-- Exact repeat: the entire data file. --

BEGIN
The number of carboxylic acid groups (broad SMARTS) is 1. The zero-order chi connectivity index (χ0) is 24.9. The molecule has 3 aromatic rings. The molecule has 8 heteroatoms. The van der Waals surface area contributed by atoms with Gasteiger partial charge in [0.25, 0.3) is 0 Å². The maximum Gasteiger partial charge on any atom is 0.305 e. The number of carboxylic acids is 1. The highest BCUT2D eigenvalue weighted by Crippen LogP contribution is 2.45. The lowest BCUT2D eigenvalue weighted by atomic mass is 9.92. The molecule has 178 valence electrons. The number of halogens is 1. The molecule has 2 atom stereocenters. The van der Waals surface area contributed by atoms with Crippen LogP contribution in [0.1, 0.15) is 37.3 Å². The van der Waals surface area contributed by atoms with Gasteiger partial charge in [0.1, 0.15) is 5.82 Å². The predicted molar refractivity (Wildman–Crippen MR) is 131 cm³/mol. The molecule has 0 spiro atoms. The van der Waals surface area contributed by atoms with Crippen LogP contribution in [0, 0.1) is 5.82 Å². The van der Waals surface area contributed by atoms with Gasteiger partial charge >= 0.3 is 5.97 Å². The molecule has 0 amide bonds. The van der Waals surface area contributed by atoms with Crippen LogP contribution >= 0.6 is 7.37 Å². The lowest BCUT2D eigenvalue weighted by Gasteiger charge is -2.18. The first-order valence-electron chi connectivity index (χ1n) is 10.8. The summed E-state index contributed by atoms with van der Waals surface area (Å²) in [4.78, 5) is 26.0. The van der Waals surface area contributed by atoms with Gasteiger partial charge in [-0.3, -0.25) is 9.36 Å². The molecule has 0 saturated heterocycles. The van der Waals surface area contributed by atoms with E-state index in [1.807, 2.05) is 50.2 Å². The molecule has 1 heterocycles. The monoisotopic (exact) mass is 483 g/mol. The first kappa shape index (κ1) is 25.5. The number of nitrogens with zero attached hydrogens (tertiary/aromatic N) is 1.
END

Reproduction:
The number of carboxylic acid groups (broad SMARTS) is 1. The zero-order chi connectivity index (χ0) is 24.9. The molecule has 3 aromatic rings. The molecule has 8 heteroatoms. The van der Waals surface area contributed by atoms with Gasteiger partial charge in [0.25, 0.3) is 0 Å². The maximum Gasteiger partial charge on any atom is 0.305 e. The number of carboxylic acids is 1. The highest BCUT2D eigenvalue weighted by Crippen LogP contribution is 2.45. The lowest BCUT2D eigenvalue weighted by atomic mass is 9.92. The molecule has 178 valence electrons. The number of halogens is 1. The molecule has 2 atom stereocenters. The van der Waals surface area contributed by atoms with Crippen LogP contribution in [0.1, 0.15) is 37.3 Å². The van der Waals surface area contributed by atoms with Gasteiger partial charge in [0.1, 0.15) is 5.82 Å². The predicted molar refractivity (Wildman–Crippen MR) is 131 cm³/mol. The molecule has 0 spiro atoms. The van der Waals surface area contributed by atoms with Crippen LogP contribution in [0, 0.1) is 5.82 Å². The van der Waals surface area contributed by atoms with Gasteiger partial charge >= 0.3 is 5.97 Å². The molecule has 0 amide bonds. The van der Waals surface area contributed by atoms with Crippen LogP contribution >= 0.6 is 7.37 Å². The lowest BCUT2D eigenvalue weighted by Gasteiger charge is -2.18. The first-order valence-electron chi connectivity index (χ1n) is 10.8. The summed E-state index contributed by atoms with van der Waals surface area (Å²) in [4.78, 5) is 26.0. The van der Waals surface area contributed by atoms with Gasteiger partial charge in [-0.3, -0.25) is 9.36 Å². The molecule has 0 saturated heterocycles. The van der Waals surface area contributed by atoms with E-state index in [1.807, 2.05) is 50.2 Å². The molecule has 1 heterocycles. The monoisotopic (exact) mass is 483 g/mol. The first kappa shape index (κ1) is 25.5. The number of nitrogens with zero attached hydrogens (tertiary/aromatic N) is 1.